News

  • Military Comic Author Talks About New Book, How it Helps Vets
    Terminal Lance

    Disclaimer: The views and opinions expressed in this article are those of the author and do not reflect the official policy or position of Defense Centers of Excellence for Psychological Health and Traumatic Brain Injury. The “Terminal Lance” series does contain foul language; adult discretion advised.

    Former Marine Maximilian Uriarte began self-publishing his irreverent and often not-safe-for-work online comic strip on life in the Marine Corps infantry, “Terminal Lance,” in 2010. Uriarte’s sharp wit strikes a chord with service members of every branch by highlighting the trials, idiosyncrasies and absurdities of military life.

  • DCoE Team Member Opens Up About Loss of Loved One to Suicide: ‘This Year, I’m Not Crying.’
    Photo courtesy of Sarah Heynen

    It’s been eight years since he left this Earth. It was a tragedy that has shaped my life. This year, I’m not crying. The heart is a miraculous organ that heals over time; heals with the help of a supportive community, mental health treatment of my own and time.

    On September 22, 2006, my world went dark. The smile, laugh and energy that could light up a room was no more. A man I thought of as my best friend and was madly in love with took his own life. You see, his presence was beautifully infectious. He was much more than a combat veteran, he was incredibly smart, wickedly funny, an adventurer, a family member and the absolute best friend one could ever hope to know … and well I wasn’t the only woman madly in love with him. He was also a ladies man. I can say that all now with a smile and a laugh.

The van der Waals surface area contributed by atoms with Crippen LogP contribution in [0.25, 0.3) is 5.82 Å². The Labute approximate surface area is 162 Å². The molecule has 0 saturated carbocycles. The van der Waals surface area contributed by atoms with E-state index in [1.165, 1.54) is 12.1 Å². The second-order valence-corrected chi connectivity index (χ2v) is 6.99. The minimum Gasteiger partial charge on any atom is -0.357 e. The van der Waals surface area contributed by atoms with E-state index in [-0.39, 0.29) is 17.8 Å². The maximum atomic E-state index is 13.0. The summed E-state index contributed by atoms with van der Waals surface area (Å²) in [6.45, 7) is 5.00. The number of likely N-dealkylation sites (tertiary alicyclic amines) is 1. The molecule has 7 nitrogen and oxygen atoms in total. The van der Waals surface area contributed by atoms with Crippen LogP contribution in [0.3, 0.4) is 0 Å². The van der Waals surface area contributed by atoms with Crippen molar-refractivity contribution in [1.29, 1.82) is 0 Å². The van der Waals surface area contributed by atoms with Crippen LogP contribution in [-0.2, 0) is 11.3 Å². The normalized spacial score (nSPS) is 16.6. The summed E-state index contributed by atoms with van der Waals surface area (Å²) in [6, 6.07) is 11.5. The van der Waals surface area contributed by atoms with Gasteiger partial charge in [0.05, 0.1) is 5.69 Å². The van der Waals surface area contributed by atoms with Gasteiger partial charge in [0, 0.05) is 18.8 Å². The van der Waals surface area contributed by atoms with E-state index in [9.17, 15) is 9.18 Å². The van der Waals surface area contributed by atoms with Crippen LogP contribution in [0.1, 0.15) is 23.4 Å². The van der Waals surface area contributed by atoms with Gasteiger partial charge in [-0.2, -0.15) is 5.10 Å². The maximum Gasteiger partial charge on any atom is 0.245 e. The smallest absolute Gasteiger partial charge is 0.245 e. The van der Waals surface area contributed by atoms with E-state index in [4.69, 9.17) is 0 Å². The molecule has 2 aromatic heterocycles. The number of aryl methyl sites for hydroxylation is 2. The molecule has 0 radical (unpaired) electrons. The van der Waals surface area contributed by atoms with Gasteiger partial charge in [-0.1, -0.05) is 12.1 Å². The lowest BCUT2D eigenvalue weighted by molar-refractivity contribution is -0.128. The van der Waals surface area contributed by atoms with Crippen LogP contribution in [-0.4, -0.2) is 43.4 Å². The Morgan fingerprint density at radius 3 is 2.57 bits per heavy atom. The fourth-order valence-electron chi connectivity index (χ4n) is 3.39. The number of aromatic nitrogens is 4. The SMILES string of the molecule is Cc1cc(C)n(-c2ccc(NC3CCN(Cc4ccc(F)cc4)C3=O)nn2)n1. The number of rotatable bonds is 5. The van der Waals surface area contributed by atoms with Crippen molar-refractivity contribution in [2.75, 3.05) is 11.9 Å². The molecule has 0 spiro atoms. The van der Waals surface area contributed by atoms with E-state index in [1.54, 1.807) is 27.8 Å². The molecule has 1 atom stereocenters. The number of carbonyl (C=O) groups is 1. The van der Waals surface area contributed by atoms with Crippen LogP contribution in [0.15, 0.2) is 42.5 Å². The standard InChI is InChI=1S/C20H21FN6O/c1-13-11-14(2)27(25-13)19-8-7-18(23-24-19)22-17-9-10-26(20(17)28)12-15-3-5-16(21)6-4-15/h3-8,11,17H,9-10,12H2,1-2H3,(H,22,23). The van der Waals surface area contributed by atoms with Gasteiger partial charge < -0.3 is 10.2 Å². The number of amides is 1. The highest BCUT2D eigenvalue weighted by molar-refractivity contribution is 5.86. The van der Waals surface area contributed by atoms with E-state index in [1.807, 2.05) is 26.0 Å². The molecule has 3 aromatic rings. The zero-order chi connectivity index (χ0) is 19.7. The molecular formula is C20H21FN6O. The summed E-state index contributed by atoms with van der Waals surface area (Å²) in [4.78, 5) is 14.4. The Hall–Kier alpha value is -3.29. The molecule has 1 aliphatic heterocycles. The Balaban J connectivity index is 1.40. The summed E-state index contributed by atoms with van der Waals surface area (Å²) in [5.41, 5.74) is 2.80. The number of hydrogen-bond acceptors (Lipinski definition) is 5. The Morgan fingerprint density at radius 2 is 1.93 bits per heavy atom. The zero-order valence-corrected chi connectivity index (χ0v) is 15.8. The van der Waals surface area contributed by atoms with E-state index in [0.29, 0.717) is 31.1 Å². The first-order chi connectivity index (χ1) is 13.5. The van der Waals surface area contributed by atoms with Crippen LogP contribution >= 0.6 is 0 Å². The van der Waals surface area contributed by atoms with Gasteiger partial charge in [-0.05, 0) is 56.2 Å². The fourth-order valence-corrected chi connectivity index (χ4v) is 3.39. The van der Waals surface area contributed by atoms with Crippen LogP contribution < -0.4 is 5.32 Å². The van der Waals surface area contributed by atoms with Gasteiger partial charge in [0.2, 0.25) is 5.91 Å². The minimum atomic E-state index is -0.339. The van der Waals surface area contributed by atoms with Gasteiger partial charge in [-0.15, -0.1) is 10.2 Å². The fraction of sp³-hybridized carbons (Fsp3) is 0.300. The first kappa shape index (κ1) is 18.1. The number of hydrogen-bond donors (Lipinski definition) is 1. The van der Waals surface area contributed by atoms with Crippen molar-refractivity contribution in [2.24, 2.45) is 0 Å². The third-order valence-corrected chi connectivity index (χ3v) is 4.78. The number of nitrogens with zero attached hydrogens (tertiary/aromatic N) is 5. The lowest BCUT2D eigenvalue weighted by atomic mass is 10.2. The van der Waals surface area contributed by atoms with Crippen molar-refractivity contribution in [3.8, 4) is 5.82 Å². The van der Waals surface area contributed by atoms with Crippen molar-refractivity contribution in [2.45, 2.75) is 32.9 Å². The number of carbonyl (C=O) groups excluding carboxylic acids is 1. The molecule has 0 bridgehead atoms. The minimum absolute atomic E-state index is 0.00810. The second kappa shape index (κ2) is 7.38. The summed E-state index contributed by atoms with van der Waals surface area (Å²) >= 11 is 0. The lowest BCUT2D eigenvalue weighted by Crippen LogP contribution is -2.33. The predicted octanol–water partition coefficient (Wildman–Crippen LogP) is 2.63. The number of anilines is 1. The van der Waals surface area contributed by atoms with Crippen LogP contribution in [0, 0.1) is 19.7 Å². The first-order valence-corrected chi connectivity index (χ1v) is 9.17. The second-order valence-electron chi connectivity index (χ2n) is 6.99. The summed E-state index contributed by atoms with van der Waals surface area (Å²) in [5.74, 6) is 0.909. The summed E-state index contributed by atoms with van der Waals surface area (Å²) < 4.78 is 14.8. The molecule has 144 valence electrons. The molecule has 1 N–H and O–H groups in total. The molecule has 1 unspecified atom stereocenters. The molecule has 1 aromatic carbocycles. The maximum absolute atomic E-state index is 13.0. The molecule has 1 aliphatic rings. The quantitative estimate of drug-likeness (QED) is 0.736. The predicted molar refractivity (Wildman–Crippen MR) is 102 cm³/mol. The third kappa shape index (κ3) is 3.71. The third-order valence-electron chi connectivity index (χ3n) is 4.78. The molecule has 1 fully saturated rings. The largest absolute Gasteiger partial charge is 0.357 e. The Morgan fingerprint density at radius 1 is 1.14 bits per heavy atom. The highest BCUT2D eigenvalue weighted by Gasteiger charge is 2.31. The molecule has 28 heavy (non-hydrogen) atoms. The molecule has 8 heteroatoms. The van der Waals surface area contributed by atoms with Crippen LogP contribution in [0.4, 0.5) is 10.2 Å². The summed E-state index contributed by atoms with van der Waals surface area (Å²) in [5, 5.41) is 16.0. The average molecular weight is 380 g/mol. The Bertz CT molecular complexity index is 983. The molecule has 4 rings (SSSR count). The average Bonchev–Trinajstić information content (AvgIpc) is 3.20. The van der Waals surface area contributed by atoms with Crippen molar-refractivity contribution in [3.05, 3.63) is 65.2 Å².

How did I cope? It wasn’t always pretty. In the darkest times, I used alcohol to dull the pain, which was neither effective nor healthy. I also had moments where I daydreamed about dying to end the pain. I felt anger and self-pity. In time, I found healthier ways to cope. I joined a grief group. I formed a relationship with his mom where we wrote letters and shared memories and feelings. I had amazing friends and family who loved and supported me when I felt I couldn’t function. I found a job where I could give back and offer resources to someone who wouldn’t have had them. I shared my experience with others. I sought therapy and worked through my grief, my anger. I visited his mom. I visited his ashes. I healed. Slowly, sometimes painfully, but I healed.

  • Signs of Suicide: How to Help
    Searching for Answers: A panel review of Army Reserve suicides
    Two of the leading causes of U.S. Army Reserve suicides in 2013 were due to relationship issues and problems with finances. (U.S. Army photo by Timothy L. Hale)

    Suicide Prevention Month, observed in September, provides an opportunity for us to increase our knowledge and understanding of risk factors associated with suicidal behavior and how to help someone in crisis.

    Suicide is the deliberate taking of one’s own life. According to the Centers for Disease Control and Prevention’s most recent statistics, suicide is the 10th leading cause of death in the United States and accounts for nearly 40,000 deaths each year.

    Yet, most of us don’t realize that if we knew what to look for, we might help prevent a suicide from happening. For example, friends or loved ones who may be thinking about suicide may show symptoms of depression or anxiety, struggle with self-esteem issues or substance abuse, or withdraw from family and friends.